Corporate Banner
Satellite Banner
qPCR
Scientific Community
 
Become a Member | Sign in
Home>News>This Article
  News
Return

One Cell is All You Need

Published: Monday, January 07, 2013
Last Updated: Monday, January 07, 2013
Bookmark and Share
Innovative technique can sequence entire genome from single cell.

The notion that police can identify a suspect based on the tiniest drop of blood or trace of tissue has long been a staple of TV dramas, but scientists at Harvard have taken the idea a step further. Using just a single human cell, they can reproduce an individual’s entire genome.

As described in a Dec. 21 paper in Science, a team of researchers, led by Xiaoliang Sunney Xie, the Mallinckrodt Professor of Chemistry and Chemical Biology, and made up of postdoctoral fellow Chenghang Zong, graduate student Alec Chapman, and former graduate student Sijia Lu, developed a method — dubbed MALBAC, short for Multiple Annealing and Looping-based Amplification Cycles — that requires just one cell to reproduce an entire DNA molecule.

More than three years in the making, the breakthrough technique offers the potential for early cancer treatment by allowing doctors to obtain a genetic “fingerprint” of a person’s cancer from circulating tumor cells. It also could lead to safer prenatal testing for a host of genetic diseases.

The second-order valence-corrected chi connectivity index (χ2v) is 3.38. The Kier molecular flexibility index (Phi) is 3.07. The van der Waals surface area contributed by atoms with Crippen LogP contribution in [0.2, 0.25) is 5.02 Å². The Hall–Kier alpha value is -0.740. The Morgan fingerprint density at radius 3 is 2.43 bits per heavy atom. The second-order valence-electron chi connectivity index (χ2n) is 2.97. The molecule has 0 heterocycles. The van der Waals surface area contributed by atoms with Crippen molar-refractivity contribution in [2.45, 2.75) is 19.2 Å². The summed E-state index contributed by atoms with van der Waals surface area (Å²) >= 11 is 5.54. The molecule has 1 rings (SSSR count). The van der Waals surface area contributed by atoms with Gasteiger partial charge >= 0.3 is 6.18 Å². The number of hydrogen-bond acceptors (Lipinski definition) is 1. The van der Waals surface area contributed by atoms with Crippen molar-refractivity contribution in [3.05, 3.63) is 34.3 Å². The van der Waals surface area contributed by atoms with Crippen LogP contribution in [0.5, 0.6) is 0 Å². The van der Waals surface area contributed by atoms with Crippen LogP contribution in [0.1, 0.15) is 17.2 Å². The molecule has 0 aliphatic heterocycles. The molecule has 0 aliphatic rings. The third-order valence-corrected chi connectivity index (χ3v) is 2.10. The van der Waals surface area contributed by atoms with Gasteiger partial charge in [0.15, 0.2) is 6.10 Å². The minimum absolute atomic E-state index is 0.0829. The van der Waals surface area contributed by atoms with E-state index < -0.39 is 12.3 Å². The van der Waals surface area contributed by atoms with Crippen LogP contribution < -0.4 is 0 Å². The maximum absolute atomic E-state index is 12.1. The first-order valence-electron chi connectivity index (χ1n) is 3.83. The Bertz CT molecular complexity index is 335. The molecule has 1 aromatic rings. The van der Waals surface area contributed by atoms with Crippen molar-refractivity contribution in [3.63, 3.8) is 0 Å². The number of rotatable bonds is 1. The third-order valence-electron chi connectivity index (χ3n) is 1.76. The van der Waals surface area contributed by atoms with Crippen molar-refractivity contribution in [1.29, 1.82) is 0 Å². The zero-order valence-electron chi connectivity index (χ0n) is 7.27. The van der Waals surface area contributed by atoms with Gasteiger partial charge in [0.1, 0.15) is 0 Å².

“If you give us a single human cell, we report to you 93 percent of the genome that contains three billion base pairs, and if there is a single base mutation, we can identify it with 70 percent detectability, with no false positives detected,” Xie said. “This is a major development.”

In a second paper, published simultaneously, researchers from Xie’s lab worked with scientists at Peking University in China to demonstrate MALBAC by sequencing 99 sperm cells from one individual and examining the paternal and maternal contribution to each cell’s genome.

As its name suggests, Xie said, MALBAC is a type of DNA amplification that allows researchers to duplicate the single DNA molecule present in a cell many times so it can be analyzed in the lab.

“While other methods of DNA amplification exist, most — like polymerase chain reaction (PCR) or multiple displacement amplification (MDA) — suffer from a specific problem,” Xie said. “Because they amplify exponentially, both have bias. They dramatically amplify some parts of the genome, but amplify others very little.”

By comparison, he said, MALBAC relies on linear amplification, meaning it is able to minimize the sequence-dependent bias.

Just as it does with other methods, the amplification process begins by splitting the DNA double helix into two single strands. Xie’s team then adds a random “primer” — tiny fragments of DNA — that binds in dozens of locations along each strand.